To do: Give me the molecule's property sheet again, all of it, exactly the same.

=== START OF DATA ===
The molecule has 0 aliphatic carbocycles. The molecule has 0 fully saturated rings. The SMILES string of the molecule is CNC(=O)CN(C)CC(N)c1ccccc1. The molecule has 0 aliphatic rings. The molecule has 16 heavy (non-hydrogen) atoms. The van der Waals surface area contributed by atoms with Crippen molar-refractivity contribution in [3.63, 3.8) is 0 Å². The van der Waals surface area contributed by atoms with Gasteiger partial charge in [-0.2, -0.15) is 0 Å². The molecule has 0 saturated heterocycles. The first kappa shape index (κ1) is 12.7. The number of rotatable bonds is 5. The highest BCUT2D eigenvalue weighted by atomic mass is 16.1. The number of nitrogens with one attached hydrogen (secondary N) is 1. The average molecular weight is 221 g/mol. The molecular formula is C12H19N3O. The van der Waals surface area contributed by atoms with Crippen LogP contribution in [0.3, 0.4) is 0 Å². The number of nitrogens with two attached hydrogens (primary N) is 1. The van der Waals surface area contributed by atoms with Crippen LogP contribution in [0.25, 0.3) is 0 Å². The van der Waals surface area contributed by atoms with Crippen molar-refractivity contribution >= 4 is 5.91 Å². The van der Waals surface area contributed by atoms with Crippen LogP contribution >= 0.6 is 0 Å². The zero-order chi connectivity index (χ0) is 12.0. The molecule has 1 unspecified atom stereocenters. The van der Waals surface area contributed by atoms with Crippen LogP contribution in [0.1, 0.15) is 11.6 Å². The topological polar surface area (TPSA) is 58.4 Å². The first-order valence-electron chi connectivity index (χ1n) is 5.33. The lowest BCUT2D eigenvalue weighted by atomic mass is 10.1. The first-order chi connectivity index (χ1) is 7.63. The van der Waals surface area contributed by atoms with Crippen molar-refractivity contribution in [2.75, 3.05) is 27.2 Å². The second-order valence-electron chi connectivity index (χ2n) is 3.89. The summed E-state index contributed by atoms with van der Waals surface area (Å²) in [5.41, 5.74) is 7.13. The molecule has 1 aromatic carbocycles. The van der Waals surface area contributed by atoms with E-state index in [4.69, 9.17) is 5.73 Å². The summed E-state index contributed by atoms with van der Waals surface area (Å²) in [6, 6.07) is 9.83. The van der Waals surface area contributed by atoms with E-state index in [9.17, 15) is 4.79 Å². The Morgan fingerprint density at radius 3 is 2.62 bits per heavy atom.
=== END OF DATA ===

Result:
The molecule has 0 aliphatic carbocycles. The molecule has 0 fully saturated rings. The SMILES string of the molecule is CNC(=O)CN(C)CC(N)c1ccccc1. The molecule has 0 aliphatic rings. The molecule has 16 heavy (non-hydrogen) atoms. The van der Waals surface area contributed by atoms with Crippen molar-refractivity contribution in [3.63, 3.8) is 0 Å². The van der Waals surface area contributed by atoms with Gasteiger partial charge in [-0.2, -0.15) is 0 Å². The molecule has 0 saturated heterocycles. The first kappa shape index (κ1) is 12.7. The number of rotatable bonds is 5. The highest BCUT2D eigenvalue weighted by atomic mass is 16.1. The number of nitrogens with one attached hydrogen (secondary N) is 1. The average molecular weight is 221 g/mol. The molecular formula is C12H19N3O. The van der Waals surface area contributed by atoms with Crippen LogP contribution in [0.3, 0.4) is 0 Å². The number of nitrogens with two attached hydrogens (primary N) is 1. The van der Waals surface area contributed by atoms with Crippen LogP contribution in [0.25, 0.3) is 0 Å². The van der Waals surface area contributed by atoms with Crippen molar-refractivity contribution >= 4 is 5.91 Å². The van der Waals surface area contributed by atoms with Crippen LogP contribution >= 0.6 is 0 Å². The zero-order chi connectivity index (χ0) is 12.0. The molecule has 1 unspecified atom stereocenters. The van der Waals surface area contributed by atoms with Crippen LogP contribution in [0.1, 0.15) is 11.6 Å². The topological polar surface area (TPSA) is 58.4 Å². The first-order valence-electron chi connectivity index (χ1n) is 5.33. The lowest BCUT2D eigenvalue weighted by atomic mass is 10.1. The first-order chi connectivity index (χ1) is 7.63. The van der Waals surface area contributed by atoms with Crippen molar-refractivity contribution in [2.75, 3.05) is 27.2 Å². The second-order valence-electron chi connectivity index (χ2n) is 3.89. The summed E-state index contributed by atoms with van der Waals surface area (Å²) in [5.41, 5.74) is 7.13. The molecule has 1 aromatic carbocycles. The van der Waals surface area contributed by atoms with E-state index in [4.69, 9.17) is 5.73 Å². The summed E-state index contributed by atoms with van der Waals surface area (Å²) in [6, 6.07) is 9.83. The van der Waals surface area contributed by atoms with E-state index in [9.17, 15) is 4.79 Å². The Morgan fingerprint density at radius 3 is 2.62 bits per heavy atom.